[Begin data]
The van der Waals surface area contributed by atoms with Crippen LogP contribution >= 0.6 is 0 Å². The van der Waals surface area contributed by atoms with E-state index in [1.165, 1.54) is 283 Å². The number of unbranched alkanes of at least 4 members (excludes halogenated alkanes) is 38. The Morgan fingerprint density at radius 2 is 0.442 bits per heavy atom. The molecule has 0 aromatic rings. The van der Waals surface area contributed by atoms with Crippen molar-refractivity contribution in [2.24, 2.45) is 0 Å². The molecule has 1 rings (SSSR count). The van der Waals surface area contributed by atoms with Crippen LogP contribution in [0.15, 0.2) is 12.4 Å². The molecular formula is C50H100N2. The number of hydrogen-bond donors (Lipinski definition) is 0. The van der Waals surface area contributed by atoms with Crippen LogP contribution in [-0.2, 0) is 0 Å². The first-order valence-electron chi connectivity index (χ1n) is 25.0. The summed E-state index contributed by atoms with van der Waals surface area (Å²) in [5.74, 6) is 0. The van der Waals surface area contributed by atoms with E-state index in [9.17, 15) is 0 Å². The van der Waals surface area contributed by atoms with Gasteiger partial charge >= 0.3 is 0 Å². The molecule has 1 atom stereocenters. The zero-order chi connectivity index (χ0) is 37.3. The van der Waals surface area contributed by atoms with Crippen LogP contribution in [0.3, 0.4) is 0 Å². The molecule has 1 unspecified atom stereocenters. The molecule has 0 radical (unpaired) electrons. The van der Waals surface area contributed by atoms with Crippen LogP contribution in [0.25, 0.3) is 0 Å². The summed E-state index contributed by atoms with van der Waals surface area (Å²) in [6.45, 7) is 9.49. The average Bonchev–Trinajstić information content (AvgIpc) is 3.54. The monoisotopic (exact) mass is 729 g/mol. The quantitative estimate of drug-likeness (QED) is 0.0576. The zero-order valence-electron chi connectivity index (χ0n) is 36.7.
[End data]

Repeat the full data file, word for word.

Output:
The van der Waals surface area contributed by atoms with Crippen LogP contribution >= 0.6 is 0 Å². The van der Waals surface area contributed by atoms with E-state index in [1.165, 1.54) is 283 Å². The number of unbranched alkanes of at least 4 members (excludes halogenated alkanes) is 38. The Morgan fingerprint density at radius 2 is 0.442 bits per heavy atom. The molecule has 0 aromatic rings. The van der Waals surface area contributed by atoms with Crippen molar-refractivity contribution in [2.24, 2.45) is 0 Å². The molecule has 1 rings (SSSR count). The van der Waals surface area contributed by atoms with Crippen LogP contribution in [0.15, 0.2) is 12.4 Å². The molecular formula is C50H100N2. The number of hydrogen-bond donors (Lipinski definition) is 0. The van der Waals surface area contributed by atoms with Crippen LogP contribution in [-0.2, 0) is 0 Å². The first-order valence-electron chi connectivity index (χ1n) is 25.0. The summed E-state index contributed by atoms with van der Waals surface area (Å²) in [5.74, 6) is 0. The van der Waals surface area contributed by atoms with E-state index in [9.17, 15) is 0 Å². The van der Waals surface area contributed by atoms with Gasteiger partial charge >= 0.3 is 0 Å². The molecule has 1 atom stereocenters. The zero-order chi connectivity index (χ0) is 37.3. The van der Waals surface area contributed by atoms with Crippen LogP contribution in [0.3, 0.4) is 0 Å². The molecule has 1 unspecified atom stereocenters. The molecule has 0 radical (unpaired) electrons. The van der Waals surface area contributed by atoms with Crippen LogP contribution in [0.25, 0.3) is 0 Å². The summed E-state index contributed by atoms with van der Waals surface area (Å²) in [6.45, 7) is 9.49. The average Bonchev–Trinajstić information content (AvgIpc) is 3.54. The monoisotopic (exact) mass is 729 g/mol. The quantitative estimate of drug-likeness (QED) is 0.0576. The zero-order valence-electron chi connectivity index (χ0n) is 36.7.